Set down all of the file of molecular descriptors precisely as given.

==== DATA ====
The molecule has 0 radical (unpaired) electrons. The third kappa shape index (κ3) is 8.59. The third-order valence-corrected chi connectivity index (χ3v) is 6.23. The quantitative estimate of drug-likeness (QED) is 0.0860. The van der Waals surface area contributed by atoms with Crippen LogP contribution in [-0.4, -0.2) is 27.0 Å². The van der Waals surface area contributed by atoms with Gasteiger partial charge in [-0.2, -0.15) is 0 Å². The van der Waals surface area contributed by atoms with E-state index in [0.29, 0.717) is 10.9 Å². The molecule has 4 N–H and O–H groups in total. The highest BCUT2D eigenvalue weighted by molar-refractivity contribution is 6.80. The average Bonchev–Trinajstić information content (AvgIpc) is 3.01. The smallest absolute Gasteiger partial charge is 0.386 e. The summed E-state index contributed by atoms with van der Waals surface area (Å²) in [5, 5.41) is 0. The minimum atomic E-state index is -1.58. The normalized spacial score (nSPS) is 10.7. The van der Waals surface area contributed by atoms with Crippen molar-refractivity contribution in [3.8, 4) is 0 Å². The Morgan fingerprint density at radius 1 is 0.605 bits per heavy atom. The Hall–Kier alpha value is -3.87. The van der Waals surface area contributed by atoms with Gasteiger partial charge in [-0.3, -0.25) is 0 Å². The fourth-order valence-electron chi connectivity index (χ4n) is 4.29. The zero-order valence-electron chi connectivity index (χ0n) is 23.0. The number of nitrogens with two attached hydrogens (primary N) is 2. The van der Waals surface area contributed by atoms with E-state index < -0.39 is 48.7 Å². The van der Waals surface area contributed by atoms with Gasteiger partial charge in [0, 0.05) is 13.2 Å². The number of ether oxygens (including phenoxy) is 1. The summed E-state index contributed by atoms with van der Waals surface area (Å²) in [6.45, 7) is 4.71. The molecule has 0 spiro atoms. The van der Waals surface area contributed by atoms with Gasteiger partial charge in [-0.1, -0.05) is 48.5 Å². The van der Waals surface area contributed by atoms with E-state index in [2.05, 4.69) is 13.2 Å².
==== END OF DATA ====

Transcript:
The molecule has 0 radical (unpaired) electrons. The third kappa shape index (κ3) is 8.59. The third-order valence-corrected chi connectivity index (χ3v) is 6.23. The quantitative estimate of drug-likeness (QED) is 0.0860. The van der Waals surface area contributed by atoms with Crippen LogP contribution in [-0.4, -0.2) is 27.0 Å². The van der Waals surface area contributed by atoms with Gasteiger partial charge in [-0.2, -0.15) is 0 Å². The van der Waals surface area contributed by atoms with E-state index in [0.29, 0.717) is 10.9 Å². The molecule has 4 N–H and O–H groups in total. The highest BCUT2D eigenvalue weighted by molar-refractivity contribution is 6.80. The average Bonchev–Trinajstić information content (AvgIpc) is 3.01. The smallest absolute Gasteiger partial charge is 0.386 e. The summed E-state index contributed by atoms with van der Waals surface area (Å²) in [5, 5.41) is 0. The minimum atomic E-state index is -1.58. The normalized spacial score (nSPS) is 10.7. The van der Waals surface area contributed by atoms with Crippen molar-refractivity contribution in [3.8, 4) is 0 Å². The Morgan fingerprint density at radius 1 is 0.605 bits per heavy atom. The Hall–Kier alpha value is -3.87. The van der Waals surface area contributed by atoms with Gasteiger partial charge in [-0.3, -0.25) is 0 Å². The fourth-order valence-electron chi connectivity index (χ4n) is 4.29. The zero-order valence-electron chi connectivity index (χ0n) is 23.0. The number of nitrogens with two attached hydrogens (primary N) is 2. The van der Waals surface area contributed by atoms with E-state index < -0.39 is 48.7 Å². The van der Waals surface area contributed by atoms with Gasteiger partial charge in [0, 0.05) is 13.2 Å². The number of ether oxygens (including phenoxy) is 1. The summed E-state index contributed by atoms with van der Waals surface area (Å²) in [6.45, 7) is 4.71. The molecule has 0 spiro atoms. The van der Waals surface area contributed by atoms with Gasteiger partial charge in [-0.1, -0.05) is 48.5 Å². The van der Waals surface area contributed by atoms with E-state index in [2.05, 4.69) is 13.2 Å².